This scenario is commonly called 'leaky gut' which well describes what's happening. Consider another problem however. Waste absorbed into the bloodstream is passed to the liver, which attempts to neutralize the toxicity before dumping it back into the small intestine via the gallbladder. You can see that unless normal function is restored to the whole system, some of that waste will continue being recycled ad infinitum, causing irritation, inflammation, toxicity and immune triggers looking a lot like allergies.

That sounds a lot like IBS. The difference now is, you know the reasons; Nutritional deficiency and wrong food choices. Sadly these days much of the food available to us is very poor quality. Packet foods contain a wealth of chemistry, preservatives, colouring and flavour enhancers requiring nutrients for the liver to break them down. But the double-edged sword gives those refined foods low nutritional value too preventing their proper breakdown and excretion. Toxins only partially processed by the liver are often worse than the original, so being deficient in liver nutrients has far reaching effects on the whole body.

Remember that the mucosal membranes lining the gut are facing the outside world. Essentially all the symptoms we see in IBS and most other gut related issues mean you are not looking after those membranes well. Its akin to having sunburned or dry cracking skin, except that its much worse because those membranes have important functions to perform.

A condition like diverticulitis is only an extension of the failure of the same processes. Weakening of an unhealthy gut wall, combined with inflammation from the wrong food and a polluted gut environment, may lead to 'pouches' in the tube. You recall we likened the gut to a second brain. All those nagging worries in the back of your head resulting from unresolved emotional conflicts are held in the gut muscles too. On a barium x-ray of the colon constrictions and pouches are clear to see, restricting the passage of waste and maybe even holding on to it, sometimes for years.

Coeliac is described as a gluten allergy and drives a big business in gluten-free products. In 20 years of food intolerance testing I have never seen anyone with a gluten intolerance. I have seen thousands of people with intolerance to today's wheat however. It's not the gluten that's the problem, it's the way the wheat itself is grown. Modification of grains all started back in the 1960s, as an attempt to increase yield and pest resistance. Gluten free bread may actually be worse for some individuals than wheat with the gluten left in.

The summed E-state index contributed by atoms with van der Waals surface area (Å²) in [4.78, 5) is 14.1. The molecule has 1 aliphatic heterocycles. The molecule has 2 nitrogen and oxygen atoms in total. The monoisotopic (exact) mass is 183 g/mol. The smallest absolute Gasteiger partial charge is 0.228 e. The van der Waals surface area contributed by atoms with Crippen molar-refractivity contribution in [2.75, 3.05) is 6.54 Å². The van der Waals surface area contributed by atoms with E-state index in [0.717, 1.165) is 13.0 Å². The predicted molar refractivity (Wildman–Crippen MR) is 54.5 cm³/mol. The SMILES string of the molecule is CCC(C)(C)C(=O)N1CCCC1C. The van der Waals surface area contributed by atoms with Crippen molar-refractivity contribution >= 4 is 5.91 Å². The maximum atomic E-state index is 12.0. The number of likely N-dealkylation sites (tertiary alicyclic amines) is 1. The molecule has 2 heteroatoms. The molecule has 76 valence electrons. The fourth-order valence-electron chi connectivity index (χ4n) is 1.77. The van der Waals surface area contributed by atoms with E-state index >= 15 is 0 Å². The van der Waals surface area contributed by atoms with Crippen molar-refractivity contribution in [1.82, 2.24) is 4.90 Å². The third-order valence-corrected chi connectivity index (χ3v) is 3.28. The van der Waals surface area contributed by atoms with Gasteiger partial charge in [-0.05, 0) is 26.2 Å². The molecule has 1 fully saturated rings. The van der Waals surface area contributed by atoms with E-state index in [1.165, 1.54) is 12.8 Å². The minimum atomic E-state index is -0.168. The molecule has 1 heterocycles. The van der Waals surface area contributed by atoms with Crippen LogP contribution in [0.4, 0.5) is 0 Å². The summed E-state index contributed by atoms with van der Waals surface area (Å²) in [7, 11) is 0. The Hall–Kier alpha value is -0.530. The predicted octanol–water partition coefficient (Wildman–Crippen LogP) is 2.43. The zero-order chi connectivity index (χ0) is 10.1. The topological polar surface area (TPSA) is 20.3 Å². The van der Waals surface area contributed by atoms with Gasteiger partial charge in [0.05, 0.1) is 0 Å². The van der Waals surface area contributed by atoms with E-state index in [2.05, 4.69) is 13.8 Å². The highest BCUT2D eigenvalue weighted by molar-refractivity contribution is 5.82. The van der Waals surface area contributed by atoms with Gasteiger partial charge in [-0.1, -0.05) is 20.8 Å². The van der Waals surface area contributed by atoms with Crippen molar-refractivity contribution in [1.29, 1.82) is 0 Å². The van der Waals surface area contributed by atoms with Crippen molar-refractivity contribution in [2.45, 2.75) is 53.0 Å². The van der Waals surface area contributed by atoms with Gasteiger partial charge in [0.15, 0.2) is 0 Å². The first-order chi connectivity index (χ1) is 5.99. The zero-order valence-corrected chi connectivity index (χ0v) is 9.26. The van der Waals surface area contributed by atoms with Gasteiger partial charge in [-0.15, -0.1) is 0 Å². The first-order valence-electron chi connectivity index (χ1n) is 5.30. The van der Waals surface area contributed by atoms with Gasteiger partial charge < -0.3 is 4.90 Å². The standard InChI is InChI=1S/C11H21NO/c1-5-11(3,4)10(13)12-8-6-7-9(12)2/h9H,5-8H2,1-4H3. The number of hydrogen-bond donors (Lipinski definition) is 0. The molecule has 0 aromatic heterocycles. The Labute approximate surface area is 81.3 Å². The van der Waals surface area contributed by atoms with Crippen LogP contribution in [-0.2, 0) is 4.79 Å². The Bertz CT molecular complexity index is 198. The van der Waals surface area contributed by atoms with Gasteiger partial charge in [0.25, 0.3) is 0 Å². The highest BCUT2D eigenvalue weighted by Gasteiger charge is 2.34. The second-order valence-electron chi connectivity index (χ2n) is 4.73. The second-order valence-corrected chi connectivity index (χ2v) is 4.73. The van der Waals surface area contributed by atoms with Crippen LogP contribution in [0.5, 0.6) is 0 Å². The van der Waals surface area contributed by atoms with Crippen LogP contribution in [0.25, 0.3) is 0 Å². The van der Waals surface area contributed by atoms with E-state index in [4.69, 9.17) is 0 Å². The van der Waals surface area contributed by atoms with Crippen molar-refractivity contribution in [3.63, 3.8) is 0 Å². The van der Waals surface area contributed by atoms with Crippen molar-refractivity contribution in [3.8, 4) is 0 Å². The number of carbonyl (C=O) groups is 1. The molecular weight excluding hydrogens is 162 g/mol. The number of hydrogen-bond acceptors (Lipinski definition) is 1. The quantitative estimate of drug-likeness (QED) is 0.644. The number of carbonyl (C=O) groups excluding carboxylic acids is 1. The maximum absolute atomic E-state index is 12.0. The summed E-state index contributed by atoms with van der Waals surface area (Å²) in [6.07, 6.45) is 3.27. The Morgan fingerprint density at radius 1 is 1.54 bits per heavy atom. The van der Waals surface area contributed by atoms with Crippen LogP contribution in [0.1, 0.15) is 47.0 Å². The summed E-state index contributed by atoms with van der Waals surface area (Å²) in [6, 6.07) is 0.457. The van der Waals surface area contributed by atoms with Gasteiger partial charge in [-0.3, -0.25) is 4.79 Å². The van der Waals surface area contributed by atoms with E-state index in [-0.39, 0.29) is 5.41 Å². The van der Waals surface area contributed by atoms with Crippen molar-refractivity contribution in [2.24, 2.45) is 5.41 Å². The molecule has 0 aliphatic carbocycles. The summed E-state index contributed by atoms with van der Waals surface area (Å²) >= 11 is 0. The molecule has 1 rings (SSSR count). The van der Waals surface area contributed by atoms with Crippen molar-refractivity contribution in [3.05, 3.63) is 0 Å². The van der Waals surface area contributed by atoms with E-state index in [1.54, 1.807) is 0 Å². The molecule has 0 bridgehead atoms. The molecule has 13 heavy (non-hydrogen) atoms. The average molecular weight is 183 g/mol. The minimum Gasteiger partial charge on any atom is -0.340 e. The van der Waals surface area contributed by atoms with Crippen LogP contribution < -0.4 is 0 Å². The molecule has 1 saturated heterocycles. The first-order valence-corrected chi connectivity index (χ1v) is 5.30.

Crohn's disease usually comes with specific inherited predispositions, but aside from those, 100% of crohn's cases I have treated come with multiple parasitic infections and they respond well to clearing those out.

How to turn around this unhappy situation? It's actually not as difficult as you might think.

  • You must first disinfect the gut, clearing out all pathogenic organisms, including parasites, bacterial and fungal overgrowths. This can be achieved through a structured gut cleanse; kits are available online.

  • Next you need to identify problematic foods in order to avoid irritating inflammatory reactions.

  • Only once consumption of the offending foods has stopped should you perform a nutritional deficiency test, so you can either adjust your diet accordingly or use the right supplements.

  • Good Gut function needs a relaxed body and mind. Digestive enzymes will not be secreted properly if you eat when stressed or sitting in the office eating your sandwiches at the computer! Sit down after a meal and allow time to relax and digest.

 

It is key to do this things in the right order. Making an assumption on where you are on the scale of 'polluted to clean' often leads to disappointment.

 

Article by David Wells 2021

 

The perspective shared in this article comes not just from medical training but from symptoms and treatment protocols observed over more than 20 years of clinical experience.

 

If you found this article interesting, this topic and many more are explained in depth in the book, 'Finding Awesome: Proven Steps to Extraordinary Health'. Read more about it here.